Sunday, January 6, 2013
Come Monday morning, our beautiful two week vacation for the Christmas and New Year's holidays will be over and I will drop Natalie off at day-care and return to school. Being a working mother is always a tightrope walk; trying to balance a long day of work full of responsibility with nurturing, parenting and loving a child into adulthood.....sometimes when you're absolutely wiped and devoid of any spare patience.
These are a few personal "rules" that I have institued into my own life in order to find some sort of workable balance that allows me to invest myself into the education of my students at school without neglecting my biggest responsibility - love Natalie and being her mother.
Just a disclaimer - this works for ME as a teacher whose contract hours during a non-coaching season are from 8:15 until 4:15 but during that time in the day I am very scheduled with no real room for running errands or going to appointments. Since I've never been in the corporate world, I can't specifically say how these would work on that level, but hopefully you will all be able to find something useful nonetheless.
1. When you're at work....do your work and when at home....BE at home. It all goes back to what our teacher's told us during school - use your time wisely. Do work at work so that when you get home, the computer can stay closed and you can spend time playing babies, trains and puzzles. But for me it's more than just not bringing home tests to grade or creating lesson plans at 10:00 during Jon Stewart - it's the emotional aspect. It's allowing a nasty email from a parent to weigh on my heart and mind which ultimately affects my mood and behavior at home with Natalie. When we are together, Natalie deserves my loving attention and does not need to bear the brunt of my bad day at work - something that has nothing to do with her.
2. If possible, set a time limit and stick to it. Even before I had a husband and child, I set this rule for myself - 5:00 was my usual deadline, with 5:30 if I had more papers or tests to grade. I found that I worked more efficiently and productively if I imposed a time limit on myself by which I HAD to have a particular set of tasks completed. It also helped me feel less overwhelmed by a large work load and instead with a time constraint I was able to focus and prioritize on what needed my immediate attention and what could be left until the next day. Working repeatedly long hours wreaks havoc on your energy and psyche....and NO lesson plan or ungraded assignment is worth risking my mental health.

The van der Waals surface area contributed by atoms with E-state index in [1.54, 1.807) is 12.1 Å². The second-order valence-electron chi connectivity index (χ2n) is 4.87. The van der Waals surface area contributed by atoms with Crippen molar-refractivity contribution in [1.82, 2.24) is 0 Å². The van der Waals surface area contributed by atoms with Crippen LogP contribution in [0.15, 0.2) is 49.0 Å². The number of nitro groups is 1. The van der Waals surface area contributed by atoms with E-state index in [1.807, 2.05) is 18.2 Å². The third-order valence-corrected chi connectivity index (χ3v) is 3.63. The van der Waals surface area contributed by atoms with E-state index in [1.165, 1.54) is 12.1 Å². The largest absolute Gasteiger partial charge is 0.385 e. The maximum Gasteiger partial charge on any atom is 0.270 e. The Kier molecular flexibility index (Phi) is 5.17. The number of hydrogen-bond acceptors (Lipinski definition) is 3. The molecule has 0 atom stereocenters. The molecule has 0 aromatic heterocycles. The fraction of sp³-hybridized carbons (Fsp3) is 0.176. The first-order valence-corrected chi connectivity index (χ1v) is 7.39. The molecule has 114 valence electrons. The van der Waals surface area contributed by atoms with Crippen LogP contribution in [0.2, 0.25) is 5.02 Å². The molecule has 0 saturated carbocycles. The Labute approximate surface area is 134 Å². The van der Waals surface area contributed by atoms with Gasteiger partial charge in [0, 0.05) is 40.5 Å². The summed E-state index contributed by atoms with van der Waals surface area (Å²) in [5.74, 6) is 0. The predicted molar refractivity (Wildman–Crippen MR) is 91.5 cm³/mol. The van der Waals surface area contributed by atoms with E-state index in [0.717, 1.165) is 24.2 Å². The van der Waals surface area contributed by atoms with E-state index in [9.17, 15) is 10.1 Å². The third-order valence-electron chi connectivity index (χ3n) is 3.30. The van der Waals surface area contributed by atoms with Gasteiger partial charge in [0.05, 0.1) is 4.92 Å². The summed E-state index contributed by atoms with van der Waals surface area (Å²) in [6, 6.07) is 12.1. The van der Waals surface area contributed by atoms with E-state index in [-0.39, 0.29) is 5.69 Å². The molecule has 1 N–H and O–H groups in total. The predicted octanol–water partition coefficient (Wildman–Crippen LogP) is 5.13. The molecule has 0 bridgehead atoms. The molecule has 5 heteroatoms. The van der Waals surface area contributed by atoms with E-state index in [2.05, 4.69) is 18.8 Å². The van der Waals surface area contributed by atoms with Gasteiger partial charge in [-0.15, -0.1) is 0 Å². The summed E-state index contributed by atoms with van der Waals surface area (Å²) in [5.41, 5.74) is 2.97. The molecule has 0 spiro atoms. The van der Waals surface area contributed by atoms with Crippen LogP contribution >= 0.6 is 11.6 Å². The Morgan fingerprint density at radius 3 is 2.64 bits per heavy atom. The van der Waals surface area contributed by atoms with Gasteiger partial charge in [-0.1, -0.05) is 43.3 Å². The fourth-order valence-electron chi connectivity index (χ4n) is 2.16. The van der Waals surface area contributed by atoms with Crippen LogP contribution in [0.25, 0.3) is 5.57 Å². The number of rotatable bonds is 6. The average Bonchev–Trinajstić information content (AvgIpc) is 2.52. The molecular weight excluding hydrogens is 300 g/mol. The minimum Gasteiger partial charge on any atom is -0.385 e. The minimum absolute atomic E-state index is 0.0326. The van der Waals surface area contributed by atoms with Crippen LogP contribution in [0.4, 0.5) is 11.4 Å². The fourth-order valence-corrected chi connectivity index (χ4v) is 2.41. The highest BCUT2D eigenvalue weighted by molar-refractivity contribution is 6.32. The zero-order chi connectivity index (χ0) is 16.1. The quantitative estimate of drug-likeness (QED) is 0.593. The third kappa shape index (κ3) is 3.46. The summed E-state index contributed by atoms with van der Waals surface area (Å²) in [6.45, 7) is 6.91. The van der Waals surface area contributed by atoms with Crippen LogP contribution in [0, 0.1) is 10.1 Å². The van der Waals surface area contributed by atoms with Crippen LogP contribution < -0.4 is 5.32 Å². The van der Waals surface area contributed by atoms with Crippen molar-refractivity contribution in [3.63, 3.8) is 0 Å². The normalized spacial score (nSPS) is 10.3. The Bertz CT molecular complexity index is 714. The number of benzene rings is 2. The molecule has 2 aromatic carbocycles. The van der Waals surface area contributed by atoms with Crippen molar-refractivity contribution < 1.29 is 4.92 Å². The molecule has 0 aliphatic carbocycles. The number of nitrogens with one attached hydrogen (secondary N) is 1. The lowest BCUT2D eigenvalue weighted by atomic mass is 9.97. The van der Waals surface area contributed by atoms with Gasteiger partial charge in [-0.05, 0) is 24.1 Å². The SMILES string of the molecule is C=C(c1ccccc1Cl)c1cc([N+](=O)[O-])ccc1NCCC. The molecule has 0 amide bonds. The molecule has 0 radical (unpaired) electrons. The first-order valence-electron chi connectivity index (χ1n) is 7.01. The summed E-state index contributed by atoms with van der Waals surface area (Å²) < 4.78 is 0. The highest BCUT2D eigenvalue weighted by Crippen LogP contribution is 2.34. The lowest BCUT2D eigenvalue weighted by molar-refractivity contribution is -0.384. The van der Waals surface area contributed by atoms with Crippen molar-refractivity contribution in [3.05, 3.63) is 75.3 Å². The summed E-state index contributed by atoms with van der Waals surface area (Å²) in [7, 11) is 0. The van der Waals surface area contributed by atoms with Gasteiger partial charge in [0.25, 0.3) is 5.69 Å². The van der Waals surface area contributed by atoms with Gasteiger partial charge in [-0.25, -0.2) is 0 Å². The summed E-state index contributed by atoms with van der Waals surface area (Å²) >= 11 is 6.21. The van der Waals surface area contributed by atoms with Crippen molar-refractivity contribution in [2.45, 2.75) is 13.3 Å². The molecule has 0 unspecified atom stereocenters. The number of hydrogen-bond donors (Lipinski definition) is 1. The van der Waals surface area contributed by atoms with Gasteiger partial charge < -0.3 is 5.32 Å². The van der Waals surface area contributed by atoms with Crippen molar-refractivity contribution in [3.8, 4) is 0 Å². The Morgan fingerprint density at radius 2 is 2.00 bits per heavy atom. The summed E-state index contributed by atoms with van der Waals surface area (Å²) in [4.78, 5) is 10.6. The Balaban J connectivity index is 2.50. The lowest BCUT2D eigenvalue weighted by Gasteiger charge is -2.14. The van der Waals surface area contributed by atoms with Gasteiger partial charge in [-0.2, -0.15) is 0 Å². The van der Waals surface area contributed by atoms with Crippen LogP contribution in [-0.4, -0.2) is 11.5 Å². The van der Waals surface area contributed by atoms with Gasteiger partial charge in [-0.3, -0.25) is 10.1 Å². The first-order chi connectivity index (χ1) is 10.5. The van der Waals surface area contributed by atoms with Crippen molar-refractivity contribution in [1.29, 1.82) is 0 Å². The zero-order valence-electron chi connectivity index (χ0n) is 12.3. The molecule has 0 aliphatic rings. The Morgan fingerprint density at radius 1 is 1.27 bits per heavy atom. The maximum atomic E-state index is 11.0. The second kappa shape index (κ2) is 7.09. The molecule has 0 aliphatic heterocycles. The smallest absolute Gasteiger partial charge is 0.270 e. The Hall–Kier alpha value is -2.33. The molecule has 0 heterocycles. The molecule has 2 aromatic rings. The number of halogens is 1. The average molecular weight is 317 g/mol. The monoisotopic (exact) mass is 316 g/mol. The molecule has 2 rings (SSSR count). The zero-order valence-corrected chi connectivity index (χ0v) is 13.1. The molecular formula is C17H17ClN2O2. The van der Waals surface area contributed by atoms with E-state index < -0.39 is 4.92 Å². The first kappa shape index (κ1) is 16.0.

3. Plan ahead. On Sundays Craig and I plan out our week - we sit down with the menu board and my planner and figure out what nights we will be home and what our commitments look like. By doing this, I'm able to look forward and see when I will have to leave work early for a doctor's appointment or right at 4:25 to make it to Craig's basketball game on time. This way I can more effectively manage my time at work and know when I need to have certain items prepared due to time constraints later in the week. Sometimes parents get a bad rap at work because of the idea that we have to shirk duties due to an after school sports game or a sick child. My thought process is that if I'm going to cut out early from work on one day, I better be making up for it some other time so that I am still being a functioning, competent and productive employee.
4. Designate a Family Night and make it a priority. Sometimes between our school schedule, my personal volleyball league, Craig's select basketball practices and other social activities, our weekly calendar gets pretty jam-packed to the point where we haven't really talked until our heads hit the pillows. Since MOST weeks our games and such are consistently on the same days, we are able to designate one certain evening as our Family Night. Most of the time we don't do anything special - I cook a good meal, the television stays off for the most part and we sit up in the playroom and play babies, blocks, Legos, read books and pretty much whatever else Natalie wants us to do. Even if you can't ensure that it's going to be the SAME night every week, try to pick one night a week where the outside world disappears and the only thing that matters are the people in your home.
5. Be flexible and enjoy the moment. I'm definitely a person who revels in a schedule. Bedtime with Natalie starts around 8:00 and involves jammies, putting her babies to bed, reading a book with Craig and then being rocked for about ten minutes before being placed in her crib. And believe me....there are certainly days when we are counting down the minutes until we can kick off her bedtime routine just because it's been THAT kind of day. But then there are the evenings when she is delightful and neither Craig nor myself are quite ready to put her to bed when 8:00 rolls around. So we let her stay up a little later and enjoy her presence, forgetting the time and schedule.
Working and being a mother is always going to be tricky. There will be sacrifice and there will be some sort of guilt. But it can be done....and the family unit can thrive.